Over time, the clinician looks for reduction in the pocket depth and assesses the attachment of the gums to the teeth. If this is satisfactory, you are put on maintenance therapy. This means you must continue practicing good oral hygiene and follow up with the dentist.

In severe cases, scaling and root planing may improve the health of your gums, but not to the desired extent. If the pockets persist or if you are non-compliant towards maintaining oral hygiene your periodontist will have to treat your gums surgically. (5)


Measures to prevent gum diseases

  • Keep your mouth clean at all times. Brush twice daily, floss regularly and use an alcohol-free mouthwash in consultation with your dentist. Remember, no dental treatment can substitute for brushing.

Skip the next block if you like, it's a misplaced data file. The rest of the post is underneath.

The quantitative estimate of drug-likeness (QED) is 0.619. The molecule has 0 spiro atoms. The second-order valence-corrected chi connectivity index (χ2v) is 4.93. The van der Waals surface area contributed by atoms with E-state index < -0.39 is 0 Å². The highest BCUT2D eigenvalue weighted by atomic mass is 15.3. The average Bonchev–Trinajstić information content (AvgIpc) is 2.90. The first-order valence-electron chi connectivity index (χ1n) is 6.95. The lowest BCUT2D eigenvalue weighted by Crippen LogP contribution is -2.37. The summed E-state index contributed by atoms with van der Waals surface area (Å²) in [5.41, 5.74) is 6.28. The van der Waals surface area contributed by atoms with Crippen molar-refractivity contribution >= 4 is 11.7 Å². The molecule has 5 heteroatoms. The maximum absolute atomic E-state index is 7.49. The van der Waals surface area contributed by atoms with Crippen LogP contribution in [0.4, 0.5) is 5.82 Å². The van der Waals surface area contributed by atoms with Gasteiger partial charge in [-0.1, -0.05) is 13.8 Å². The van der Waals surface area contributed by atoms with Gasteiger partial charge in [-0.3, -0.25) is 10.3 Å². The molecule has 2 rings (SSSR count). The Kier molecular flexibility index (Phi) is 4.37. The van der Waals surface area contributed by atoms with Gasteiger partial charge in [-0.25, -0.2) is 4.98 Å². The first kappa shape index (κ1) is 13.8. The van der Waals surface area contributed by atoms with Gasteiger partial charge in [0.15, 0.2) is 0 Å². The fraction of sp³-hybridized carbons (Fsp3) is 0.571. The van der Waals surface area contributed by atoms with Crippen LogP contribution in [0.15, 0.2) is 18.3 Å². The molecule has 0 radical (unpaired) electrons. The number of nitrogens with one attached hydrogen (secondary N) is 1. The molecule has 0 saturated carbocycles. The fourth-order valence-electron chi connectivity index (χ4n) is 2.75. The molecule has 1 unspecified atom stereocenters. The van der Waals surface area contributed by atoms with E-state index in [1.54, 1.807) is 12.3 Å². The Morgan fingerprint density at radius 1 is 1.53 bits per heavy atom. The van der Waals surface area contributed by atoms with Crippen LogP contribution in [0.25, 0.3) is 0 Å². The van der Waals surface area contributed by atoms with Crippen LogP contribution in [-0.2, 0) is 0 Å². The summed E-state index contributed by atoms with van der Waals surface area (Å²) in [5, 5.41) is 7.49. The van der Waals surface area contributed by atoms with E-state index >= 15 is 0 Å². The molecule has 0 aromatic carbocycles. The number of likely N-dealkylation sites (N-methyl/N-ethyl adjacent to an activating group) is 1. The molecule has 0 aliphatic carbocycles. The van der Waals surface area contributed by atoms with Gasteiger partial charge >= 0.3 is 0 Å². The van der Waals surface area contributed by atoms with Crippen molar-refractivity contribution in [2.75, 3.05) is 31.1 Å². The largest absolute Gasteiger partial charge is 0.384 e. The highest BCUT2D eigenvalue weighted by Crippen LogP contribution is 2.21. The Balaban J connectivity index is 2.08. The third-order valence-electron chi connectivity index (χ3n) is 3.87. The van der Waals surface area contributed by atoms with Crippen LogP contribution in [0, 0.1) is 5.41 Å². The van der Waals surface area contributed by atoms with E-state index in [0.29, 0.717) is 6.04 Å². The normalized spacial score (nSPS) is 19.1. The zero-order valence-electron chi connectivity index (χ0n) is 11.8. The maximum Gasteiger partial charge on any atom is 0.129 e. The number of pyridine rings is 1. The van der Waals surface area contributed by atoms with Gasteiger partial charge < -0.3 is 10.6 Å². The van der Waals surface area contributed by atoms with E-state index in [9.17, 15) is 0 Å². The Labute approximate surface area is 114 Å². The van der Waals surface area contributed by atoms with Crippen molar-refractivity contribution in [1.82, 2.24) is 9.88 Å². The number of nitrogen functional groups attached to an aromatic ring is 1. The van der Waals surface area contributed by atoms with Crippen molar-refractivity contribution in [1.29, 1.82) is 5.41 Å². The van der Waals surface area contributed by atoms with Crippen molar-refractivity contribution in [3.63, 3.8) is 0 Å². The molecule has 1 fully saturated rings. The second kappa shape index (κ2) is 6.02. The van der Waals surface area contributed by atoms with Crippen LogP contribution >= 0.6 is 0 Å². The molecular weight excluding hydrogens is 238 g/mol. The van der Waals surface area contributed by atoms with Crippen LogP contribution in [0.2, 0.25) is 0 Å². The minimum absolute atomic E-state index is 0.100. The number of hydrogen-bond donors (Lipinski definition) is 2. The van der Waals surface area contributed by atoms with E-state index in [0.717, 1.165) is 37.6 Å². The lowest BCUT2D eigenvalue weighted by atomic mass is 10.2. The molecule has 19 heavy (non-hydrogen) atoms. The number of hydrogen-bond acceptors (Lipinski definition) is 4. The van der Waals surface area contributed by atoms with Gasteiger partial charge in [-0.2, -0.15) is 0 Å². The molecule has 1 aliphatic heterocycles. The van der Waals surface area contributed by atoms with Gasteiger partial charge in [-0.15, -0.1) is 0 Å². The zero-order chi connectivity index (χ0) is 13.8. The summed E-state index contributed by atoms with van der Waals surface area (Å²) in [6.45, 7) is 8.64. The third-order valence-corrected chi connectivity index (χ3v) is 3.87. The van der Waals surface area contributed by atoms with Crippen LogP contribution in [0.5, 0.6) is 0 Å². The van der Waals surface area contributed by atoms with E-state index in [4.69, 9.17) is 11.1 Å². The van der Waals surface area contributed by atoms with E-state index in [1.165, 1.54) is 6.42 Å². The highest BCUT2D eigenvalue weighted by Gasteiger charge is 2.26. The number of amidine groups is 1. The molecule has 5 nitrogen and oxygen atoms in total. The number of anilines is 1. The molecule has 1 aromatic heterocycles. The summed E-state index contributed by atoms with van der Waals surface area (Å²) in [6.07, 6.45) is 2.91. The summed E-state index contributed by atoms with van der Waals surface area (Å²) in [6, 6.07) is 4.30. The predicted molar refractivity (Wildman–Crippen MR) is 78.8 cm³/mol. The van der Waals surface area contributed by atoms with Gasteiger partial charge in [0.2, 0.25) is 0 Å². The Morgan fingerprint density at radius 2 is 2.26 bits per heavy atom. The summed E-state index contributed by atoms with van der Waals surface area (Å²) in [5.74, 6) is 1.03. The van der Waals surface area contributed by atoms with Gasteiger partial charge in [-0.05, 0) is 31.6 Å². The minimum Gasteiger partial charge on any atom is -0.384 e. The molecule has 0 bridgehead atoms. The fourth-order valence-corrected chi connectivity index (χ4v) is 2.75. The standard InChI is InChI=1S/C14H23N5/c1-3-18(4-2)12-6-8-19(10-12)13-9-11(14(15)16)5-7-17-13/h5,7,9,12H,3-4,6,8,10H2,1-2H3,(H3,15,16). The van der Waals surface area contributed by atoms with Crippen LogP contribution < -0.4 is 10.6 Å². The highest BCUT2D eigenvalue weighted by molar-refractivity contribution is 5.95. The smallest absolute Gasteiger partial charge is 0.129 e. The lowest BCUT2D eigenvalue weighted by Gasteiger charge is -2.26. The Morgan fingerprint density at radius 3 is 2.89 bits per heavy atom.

• Avoid using toothpicks deep inside your gums, or putting any foreign objects like hairpins or safety pins in between your teeth. These are likely to infect your gingiva with more bacteria.
  • Watch out for symptoms of gum disease like bleeding, foul smell, and loose teeth.
  • Smoking is a harmful habit which deteriorates the health of your gums. Quit smoking and chewing tobacco to improve your overall health.
  • Maintain a habit of eating well-balanced meals. Drink enough water to prevent dry mouth and reduce the intake of sugar.
  • Make it a habit to get your teeth cleaned professionally every six months. This will prevent accumulation of plaque over long periods of time, and you will not develop gingivitis.

Over to you

Scaling and root planing is a crucial procedure to further the effects of cleaning your teeth. Deep cleaning rids you of harmful bacteria and the foul smell that comes from them.

It also improves the overall health of your gums, which in turn enhance your oral health to give you a fresh smelling mouth, and a beautiful smile.